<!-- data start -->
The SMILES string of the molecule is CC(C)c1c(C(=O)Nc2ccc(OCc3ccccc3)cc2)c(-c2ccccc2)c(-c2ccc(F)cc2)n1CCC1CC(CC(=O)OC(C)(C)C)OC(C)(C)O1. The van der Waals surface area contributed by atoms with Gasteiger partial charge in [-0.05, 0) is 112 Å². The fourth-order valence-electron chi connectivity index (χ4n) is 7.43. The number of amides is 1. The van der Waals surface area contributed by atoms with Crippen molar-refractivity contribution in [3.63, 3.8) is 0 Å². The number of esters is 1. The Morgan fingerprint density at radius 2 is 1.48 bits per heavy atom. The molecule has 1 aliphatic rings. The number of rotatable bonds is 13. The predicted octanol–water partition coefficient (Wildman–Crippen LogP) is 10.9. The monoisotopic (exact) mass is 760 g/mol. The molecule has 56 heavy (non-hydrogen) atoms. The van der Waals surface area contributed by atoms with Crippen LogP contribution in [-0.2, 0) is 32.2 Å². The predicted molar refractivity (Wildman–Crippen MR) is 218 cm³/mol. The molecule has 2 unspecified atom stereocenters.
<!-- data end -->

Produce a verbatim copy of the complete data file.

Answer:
The SMILES string of the molecule is CC(C)c1c(C(=O)Nc2ccc(OCc3ccccc3)cc2)c(-c2ccccc2)c(-c2ccc(F)cc2)n1CCC1CC(CC(=O)OC(C)(C)C)OC(C)(C)O1. The van der Waals surface area contributed by atoms with Gasteiger partial charge in [-0.05, 0) is 112 Å². The fourth-order valence-electron chi connectivity index (χ4n) is 7.43. The number of amides is 1. The van der Waals surface area contributed by atoms with Crippen molar-refractivity contribution in [3.63, 3.8) is 0 Å². The number of esters is 1. The Morgan fingerprint density at radius 2 is 1.48 bits per heavy atom. The molecule has 1 aliphatic rings. The number of rotatable bonds is 13. The predicted octanol–water partition coefficient (Wildman–Crippen LogP) is 10.9. The monoisotopic (exact) mass is 760 g/mol. The molecule has 56 heavy (non-hydrogen) atoms. The van der Waals surface area contributed by atoms with Crippen LogP contribution in [-0.2, 0) is 32.2 Å². The predicted molar refractivity (Wildman–Crippen MR) is 218 cm³/mol. The molecule has 2 unspecified atom stereocenters.